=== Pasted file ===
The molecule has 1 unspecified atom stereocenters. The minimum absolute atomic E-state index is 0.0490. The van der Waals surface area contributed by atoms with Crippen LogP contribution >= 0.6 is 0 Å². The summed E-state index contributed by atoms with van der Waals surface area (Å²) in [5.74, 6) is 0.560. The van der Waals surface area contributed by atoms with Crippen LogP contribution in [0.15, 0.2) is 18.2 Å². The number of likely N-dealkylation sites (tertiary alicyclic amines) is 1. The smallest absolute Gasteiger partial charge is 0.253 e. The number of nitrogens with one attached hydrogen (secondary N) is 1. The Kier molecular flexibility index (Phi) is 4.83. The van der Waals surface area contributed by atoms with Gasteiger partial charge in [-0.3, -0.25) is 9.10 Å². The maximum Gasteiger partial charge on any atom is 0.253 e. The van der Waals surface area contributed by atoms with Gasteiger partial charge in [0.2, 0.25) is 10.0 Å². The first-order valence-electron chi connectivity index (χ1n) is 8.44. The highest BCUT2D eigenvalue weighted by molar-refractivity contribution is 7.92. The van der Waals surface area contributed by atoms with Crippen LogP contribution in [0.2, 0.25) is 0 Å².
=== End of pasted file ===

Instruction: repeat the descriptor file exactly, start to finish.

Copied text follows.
The molecule has 1 unspecified atom stereocenters. The minimum absolute atomic E-state index is 0.0490. The van der Waals surface area contributed by atoms with Crippen LogP contribution >= 0.6 is 0 Å². The summed E-state index contributed by atoms with van der Waals surface area (Å²) in [5.74, 6) is 0.560. The van der Waals surface area contributed by atoms with Crippen LogP contribution in [0.15, 0.2) is 18.2 Å². The number of likely N-dealkylation sites (tertiary alicyclic amines) is 1. The smallest absolute Gasteiger partial charge is 0.253 e. The number of nitrogens with one attached hydrogen (secondary N) is 1. The Kier molecular flexibility index (Phi) is 4.83. The van der Waals surface area contributed by atoms with Gasteiger partial charge in [-0.3, -0.25) is 9.10 Å². The maximum Gasteiger partial charge on any atom is 0.253 e. The van der Waals surface area contributed by atoms with Gasteiger partial charge in [0.2, 0.25) is 10.0 Å². The first-order valence-electron chi connectivity index (χ1n) is 8.44. The highest BCUT2D eigenvalue weighted by molar-refractivity contribution is 7.92. The van der Waals surface area contributed by atoms with Crippen LogP contribution in [0.2, 0.25) is 0 Å².